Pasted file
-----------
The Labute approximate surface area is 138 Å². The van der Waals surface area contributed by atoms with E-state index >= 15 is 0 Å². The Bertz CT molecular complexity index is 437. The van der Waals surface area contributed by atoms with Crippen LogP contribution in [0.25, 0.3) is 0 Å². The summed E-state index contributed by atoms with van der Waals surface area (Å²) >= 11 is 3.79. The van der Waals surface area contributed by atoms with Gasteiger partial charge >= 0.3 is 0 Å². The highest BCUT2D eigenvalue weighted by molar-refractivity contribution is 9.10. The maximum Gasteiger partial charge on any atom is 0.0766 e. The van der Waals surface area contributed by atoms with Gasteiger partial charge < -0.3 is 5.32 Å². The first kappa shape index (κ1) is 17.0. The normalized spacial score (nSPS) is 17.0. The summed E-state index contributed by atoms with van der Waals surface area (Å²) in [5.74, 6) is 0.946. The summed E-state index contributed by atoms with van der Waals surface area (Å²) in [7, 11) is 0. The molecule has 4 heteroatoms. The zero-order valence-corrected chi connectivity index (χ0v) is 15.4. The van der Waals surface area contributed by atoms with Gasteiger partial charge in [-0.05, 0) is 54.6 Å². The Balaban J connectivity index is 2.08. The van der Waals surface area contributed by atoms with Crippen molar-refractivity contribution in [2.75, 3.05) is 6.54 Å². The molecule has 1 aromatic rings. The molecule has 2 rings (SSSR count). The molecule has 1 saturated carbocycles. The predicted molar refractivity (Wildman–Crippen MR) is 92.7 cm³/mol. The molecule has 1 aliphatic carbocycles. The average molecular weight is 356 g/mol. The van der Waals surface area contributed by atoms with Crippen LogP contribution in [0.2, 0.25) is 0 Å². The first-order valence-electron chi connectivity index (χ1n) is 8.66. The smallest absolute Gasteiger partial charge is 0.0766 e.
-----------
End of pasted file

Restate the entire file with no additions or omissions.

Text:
The Labute approximate surface area is 138 Å². The van der Waals surface area contributed by atoms with E-state index >= 15 is 0 Å². The Bertz CT molecular complexity index is 437. The van der Waals surface area contributed by atoms with Crippen LogP contribution in [0.25, 0.3) is 0 Å². The summed E-state index contributed by atoms with van der Waals surface area (Å²) >= 11 is 3.79. The van der Waals surface area contributed by atoms with Gasteiger partial charge >= 0.3 is 0 Å². The highest BCUT2D eigenvalue weighted by molar-refractivity contribution is 9.10. The maximum Gasteiger partial charge on any atom is 0.0766 e. The van der Waals surface area contributed by atoms with Gasteiger partial charge < -0.3 is 5.32 Å². The first kappa shape index (κ1) is 17.0. The normalized spacial score (nSPS) is 17.0. The summed E-state index contributed by atoms with van der Waals surface area (Å²) in [5.74, 6) is 0.946. The summed E-state index contributed by atoms with van der Waals surface area (Å²) in [7, 11) is 0. The molecule has 4 heteroatoms. The zero-order valence-corrected chi connectivity index (χ0v) is 15.4. The van der Waals surface area contributed by atoms with Gasteiger partial charge in [-0.05, 0) is 54.6 Å². The Balaban J connectivity index is 2.08. The van der Waals surface area contributed by atoms with Crippen molar-refractivity contribution in [2.75, 3.05) is 6.54 Å². The molecule has 1 aromatic rings. The molecule has 2 rings (SSSR count). The molecule has 1 saturated carbocycles. The predicted molar refractivity (Wildman–Crippen MR) is 92.7 cm³/mol. The molecule has 1 aliphatic carbocycles. The average molecular weight is 356 g/mol. The van der Waals surface area contributed by atoms with Crippen LogP contribution in [0.2, 0.25) is 0 Å². The first-order valence-electron chi connectivity index (χ1n) is 8.66. The smallest absolute Gasteiger partial charge is 0.0766 e.